There is a planned moment of silence at a football game to be held Friday night at Helen Bernstein High School to honor the 15-year-old girl who died in a school bathroom of an overdose Tuesday.
The game is set to begin at 7:30 p.m.
Margarita Gonzalez, the heartbroken grandmother of the girl, told NBCLA in Spanish that she hopes these deaths don’t happen anymore. She wants the community to pay more attention to kids, because sad and painful things are happening.
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On the front steps of Bernstein High School, flowers, balloons, and candles have been placed as a reminder that the LAUSD community continues to grieve the loss of the teen.
The LAPD said she and a friend bought a pill from another student they thought was Percocet, but was instead laced with fentanyl.
The two girls made their purchase in Lexington Park, just south of Bernstein High, earlier that same day, according to police. When the two teenagers took the pills, they immediately felt ill.
The Los Angeles County Coroner's office also identified the teenage girl who tragically died as 15-year-old Melanie Ramos. Ramos and another teenage girl were found on the Bernstein High campus around 9 p.m. on Tuesday, when a man went looking for his daughter after she did not return home from school.
The father went to the Bernstein High campus in Hollywood to search for his daughter, and found her in the courtyard of the school, suffering from an overdose.
The girl told her father that her friend -- Ramos -- was still inside the building. The man and a school employee found Ramos unresponsive in the restroom. She died at the scene.
"It’s just such a horrifying event and it represents, unfortunately, a lot of kids’ believing that they can dabble in and experiment occasionally and it’ll be OK," said Jackie Goldberg of the LAUSD Board of Education, District #5.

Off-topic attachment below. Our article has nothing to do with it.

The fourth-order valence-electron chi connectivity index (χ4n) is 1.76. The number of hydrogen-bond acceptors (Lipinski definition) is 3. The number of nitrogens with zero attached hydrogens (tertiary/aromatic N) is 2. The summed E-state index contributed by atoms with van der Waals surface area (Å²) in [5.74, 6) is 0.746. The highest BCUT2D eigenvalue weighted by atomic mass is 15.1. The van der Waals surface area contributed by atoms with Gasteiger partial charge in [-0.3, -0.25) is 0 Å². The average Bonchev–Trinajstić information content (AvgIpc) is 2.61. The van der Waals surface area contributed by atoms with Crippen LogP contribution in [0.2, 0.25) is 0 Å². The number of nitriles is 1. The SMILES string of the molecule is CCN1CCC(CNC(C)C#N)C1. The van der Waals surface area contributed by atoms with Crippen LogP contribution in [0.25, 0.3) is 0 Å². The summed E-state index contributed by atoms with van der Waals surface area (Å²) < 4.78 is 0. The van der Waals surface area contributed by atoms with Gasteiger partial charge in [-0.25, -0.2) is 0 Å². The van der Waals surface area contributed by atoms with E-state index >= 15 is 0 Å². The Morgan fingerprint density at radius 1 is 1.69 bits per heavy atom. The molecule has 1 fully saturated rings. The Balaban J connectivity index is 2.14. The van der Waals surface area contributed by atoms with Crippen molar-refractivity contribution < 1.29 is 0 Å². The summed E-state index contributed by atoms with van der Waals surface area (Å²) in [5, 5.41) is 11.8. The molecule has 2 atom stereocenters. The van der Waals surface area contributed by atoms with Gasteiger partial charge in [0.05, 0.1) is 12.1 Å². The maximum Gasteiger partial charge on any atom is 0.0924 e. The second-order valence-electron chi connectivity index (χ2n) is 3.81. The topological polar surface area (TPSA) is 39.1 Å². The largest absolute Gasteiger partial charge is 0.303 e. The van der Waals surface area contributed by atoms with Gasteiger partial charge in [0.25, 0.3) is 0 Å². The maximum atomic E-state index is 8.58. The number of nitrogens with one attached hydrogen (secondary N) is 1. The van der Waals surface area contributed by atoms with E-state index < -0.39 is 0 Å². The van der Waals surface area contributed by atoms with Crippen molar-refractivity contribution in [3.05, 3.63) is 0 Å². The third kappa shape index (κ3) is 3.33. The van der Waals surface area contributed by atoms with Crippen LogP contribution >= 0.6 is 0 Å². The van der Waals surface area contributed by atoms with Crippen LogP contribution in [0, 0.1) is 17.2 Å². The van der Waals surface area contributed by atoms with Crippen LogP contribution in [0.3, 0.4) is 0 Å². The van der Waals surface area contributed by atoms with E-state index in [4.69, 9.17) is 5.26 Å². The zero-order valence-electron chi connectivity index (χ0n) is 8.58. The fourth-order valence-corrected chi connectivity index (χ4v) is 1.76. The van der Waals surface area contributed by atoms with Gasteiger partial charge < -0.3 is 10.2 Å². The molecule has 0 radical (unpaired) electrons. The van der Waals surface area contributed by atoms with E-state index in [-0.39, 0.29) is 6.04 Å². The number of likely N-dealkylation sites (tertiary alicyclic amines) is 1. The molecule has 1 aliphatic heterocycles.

Goldberg says she met with 15 teachers at the high school Friday to talk to them about the recent overdoses at school.
"Mostly, they’re unhappy that they’re aren’t full-time nurses at every school. They’re unhappy that there aren’t social workers and psychiatric social workers at every school," she said.
Police arrested two teenagers in connection with at least three overdoses at Hollywood schools this week alone.
One of those arrested is a 15-year-old boy who was arrested on suspicion of manslaughter, Los Angeles police said Thursday.
The boy, a student at an independent charter school located on the same campus in Hollywood, also was accused in an overdose that left the girl's friend hospitalized, Chief Michel Moore said. A 16-year-old boy also was arrested and booked on suspicion of drug sales for allegedly selling narcotics to a third student at Lexington Park near the high school.
Investigators say three other teenagers who also used fentanyl-laced pills became very sick.
Both teens under arrest are students at Apex Academy who knew each other, Moore said. Their names are not being released due to their ages.
Police and the U.S. Drug Enforcement Agency are working to find the distributors who provided the 15- and 16-year-old boys with the pills, Moore said.
“There is a drug organization behind this,” Moore said.
Now, LA County is putting out an alert about the growing number of fentanyl-laced pills.
According to the CDC, fentanyl is 50 times stronger than heroin and 100 times stronger than morphine.
“Fentanyl is so potent that even a grain of sand amount of fentanyl can cause respiratory depression, a coma, and death," said UCI Health ER doctor Bharath Chakravarthy.
Some parents, including family members, have demanded to know why school officials were not aware that the girl had died in the school bathroom.
“It’s very heartbreaking just to know that she was alone in that bathroom," a parent of another student who attends the school, Maria Torres, said.
Goldberg says it’s not the time to blame.
"You cannot watch everybody all the time. It is not humanly possible. What we have to do is help young people understand that this is no joke when you think you can just play around and experiment a little," Goldberg said.
School officials at the high school declined NBCLA's request for an interview.
LAUSD Superintendent Alberto Carvalho went to Bernstein High Wednesday morning to meet with the dead girl's family. He lashed out at the scourge of drugs being sold to teen students, saying people have been selling narcotics in Lexington Park for weeks.